The report has also deduced that since 2010, 27 countries or areas have lost one per cent or more of their population. The global fertility rate fell from 3.2 births per woman in 1990 to 2.5 births in 2019 and is projected to decline further to 2.2 births by 2050. A fertility rate of 2.1 births per woman is needed to ensure population replacement and avoid declines. That decrease usually follows a reduction in the mortality level that initially instigated growth.
There will be one in six people over 65 by 2050, up from the current figure of one in 11. Some regions will see the share of older people double in the next 30 years, including Northern Africa, Asia and Latin America. By 2050, a quarter of the population in European and Northern America could be 65 or over.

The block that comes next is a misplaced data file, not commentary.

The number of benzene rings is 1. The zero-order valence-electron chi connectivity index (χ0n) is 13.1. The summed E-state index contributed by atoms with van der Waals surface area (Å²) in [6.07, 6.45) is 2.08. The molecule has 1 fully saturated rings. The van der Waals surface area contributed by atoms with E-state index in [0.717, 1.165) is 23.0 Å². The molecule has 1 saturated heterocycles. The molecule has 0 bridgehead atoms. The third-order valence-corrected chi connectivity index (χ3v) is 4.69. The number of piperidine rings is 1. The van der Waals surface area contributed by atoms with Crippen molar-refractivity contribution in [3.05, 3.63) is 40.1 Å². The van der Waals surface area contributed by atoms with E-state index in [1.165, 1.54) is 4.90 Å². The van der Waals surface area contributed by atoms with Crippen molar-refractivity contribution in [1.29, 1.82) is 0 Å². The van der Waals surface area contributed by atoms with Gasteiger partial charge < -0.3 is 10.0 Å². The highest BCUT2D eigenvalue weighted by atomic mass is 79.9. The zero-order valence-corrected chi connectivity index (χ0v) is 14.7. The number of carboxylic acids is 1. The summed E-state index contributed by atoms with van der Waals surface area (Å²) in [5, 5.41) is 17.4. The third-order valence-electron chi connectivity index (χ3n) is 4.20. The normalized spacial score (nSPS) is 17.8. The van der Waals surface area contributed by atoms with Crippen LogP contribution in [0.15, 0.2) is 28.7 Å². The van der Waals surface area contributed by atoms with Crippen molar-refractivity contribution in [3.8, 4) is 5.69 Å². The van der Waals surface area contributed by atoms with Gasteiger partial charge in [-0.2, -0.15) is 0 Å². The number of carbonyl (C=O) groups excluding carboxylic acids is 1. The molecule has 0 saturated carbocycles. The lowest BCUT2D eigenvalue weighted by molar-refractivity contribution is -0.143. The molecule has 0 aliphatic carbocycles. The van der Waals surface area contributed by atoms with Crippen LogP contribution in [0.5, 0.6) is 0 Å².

According to the “World Population Prospects 2019: Highlights” report, migration is also a significant component of population growth or loss in some countries. Between 2010 and 2020, it said 14 countries or areas would see a net inflow of more than one million migrants while 10 countries will experience a similar loss. For example, some of the largest outflows of people — including from Bangladesh, Nepal and the Philippines — are driven by the demand for migrant workers, the report said. But some migrants are driven from their home countries by violence, insecurity and conflict, including from Myanmar, Syria and Venezuela. The U.N. said countries experiencing a net inflow of migrants over the decade include Belarus, Estonia, Germany, Hungary, Italy, Japan, Russia, Serbia and Ukraine.